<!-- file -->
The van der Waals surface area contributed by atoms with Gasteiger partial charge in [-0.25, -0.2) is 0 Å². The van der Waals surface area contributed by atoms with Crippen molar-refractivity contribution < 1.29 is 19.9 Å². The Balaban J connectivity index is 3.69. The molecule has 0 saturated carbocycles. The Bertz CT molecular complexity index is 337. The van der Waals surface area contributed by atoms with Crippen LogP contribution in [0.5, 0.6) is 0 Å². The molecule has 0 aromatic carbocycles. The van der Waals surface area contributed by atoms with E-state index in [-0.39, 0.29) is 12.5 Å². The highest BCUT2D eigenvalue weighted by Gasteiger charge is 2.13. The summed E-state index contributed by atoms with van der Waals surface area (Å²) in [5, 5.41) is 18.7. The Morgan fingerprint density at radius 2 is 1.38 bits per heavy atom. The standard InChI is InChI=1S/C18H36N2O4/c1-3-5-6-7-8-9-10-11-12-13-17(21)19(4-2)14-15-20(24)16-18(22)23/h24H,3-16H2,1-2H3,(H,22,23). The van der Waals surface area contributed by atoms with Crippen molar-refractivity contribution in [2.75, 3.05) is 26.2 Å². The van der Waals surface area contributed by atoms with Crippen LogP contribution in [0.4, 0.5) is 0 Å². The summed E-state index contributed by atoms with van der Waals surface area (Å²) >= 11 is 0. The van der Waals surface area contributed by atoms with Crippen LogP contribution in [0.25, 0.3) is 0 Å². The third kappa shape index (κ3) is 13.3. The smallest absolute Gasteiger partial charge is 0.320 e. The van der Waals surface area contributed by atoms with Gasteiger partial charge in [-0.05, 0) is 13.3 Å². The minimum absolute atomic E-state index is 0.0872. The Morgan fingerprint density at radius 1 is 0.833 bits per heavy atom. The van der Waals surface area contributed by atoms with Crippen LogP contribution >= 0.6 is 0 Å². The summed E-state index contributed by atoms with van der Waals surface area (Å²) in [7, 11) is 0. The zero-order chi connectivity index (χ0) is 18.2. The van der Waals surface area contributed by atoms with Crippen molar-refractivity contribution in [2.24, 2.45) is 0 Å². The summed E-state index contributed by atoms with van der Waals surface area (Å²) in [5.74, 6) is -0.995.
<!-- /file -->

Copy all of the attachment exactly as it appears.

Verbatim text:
The van der Waals surface area contributed by atoms with Gasteiger partial charge in [-0.25, -0.2) is 0 Å². The van der Waals surface area contributed by atoms with Crippen molar-refractivity contribution < 1.29 is 19.9 Å². The Balaban J connectivity index is 3.69. The molecule has 0 saturated carbocycles. The Bertz CT molecular complexity index is 337. The van der Waals surface area contributed by atoms with Crippen LogP contribution in [0.5, 0.6) is 0 Å². The molecule has 0 aromatic carbocycles. The van der Waals surface area contributed by atoms with E-state index in [-0.39, 0.29) is 12.5 Å². The highest BCUT2D eigenvalue weighted by Gasteiger charge is 2.13. The summed E-state index contributed by atoms with van der Waals surface area (Å²) in [5, 5.41) is 18.7. The Morgan fingerprint density at radius 2 is 1.38 bits per heavy atom. The standard InChI is InChI=1S/C18H36N2O4/c1-3-5-6-7-8-9-10-11-12-13-17(21)19(4-2)14-15-20(24)16-18(22)23/h24H,3-16H2,1-2H3,(H,22,23). The van der Waals surface area contributed by atoms with Crippen molar-refractivity contribution in [2.75, 3.05) is 26.2 Å². The van der Waals surface area contributed by atoms with Crippen LogP contribution in [0.4, 0.5) is 0 Å². The summed E-state index contributed by atoms with van der Waals surface area (Å²) >= 11 is 0. The van der Waals surface area contributed by atoms with Crippen LogP contribution in [0.25, 0.3) is 0 Å². The third kappa shape index (κ3) is 13.3. The smallest absolute Gasteiger partial charge is 0.320 e. The van der Waals surface area contributed by atoms with Gasteiger partial charge in [-0.05, 0) is 13.3 Å². The minimum absolute atomic E-state index is 0.0872. The Morgan fingerprint density at radius 1 is 0.833 bits per heavy atom. The van der Waals surface area contributed by atoms with Crippen LogP contribution >= 0.6 is 0 Å². The summed E-state index contributed by atoms with van der Waals surface area (Å²) in [7, 11) is 0. The zero-order chi connectivity index (χ0) is 18.2. The van der Waals surface area contributed by atoms with Crippen molar-refractivity contribution in [2.24, 2.45) is 0 Å². The summed E-state index contributed by atoms with van der Waals surface area (Å²) in [5.74, 6) is -0.995.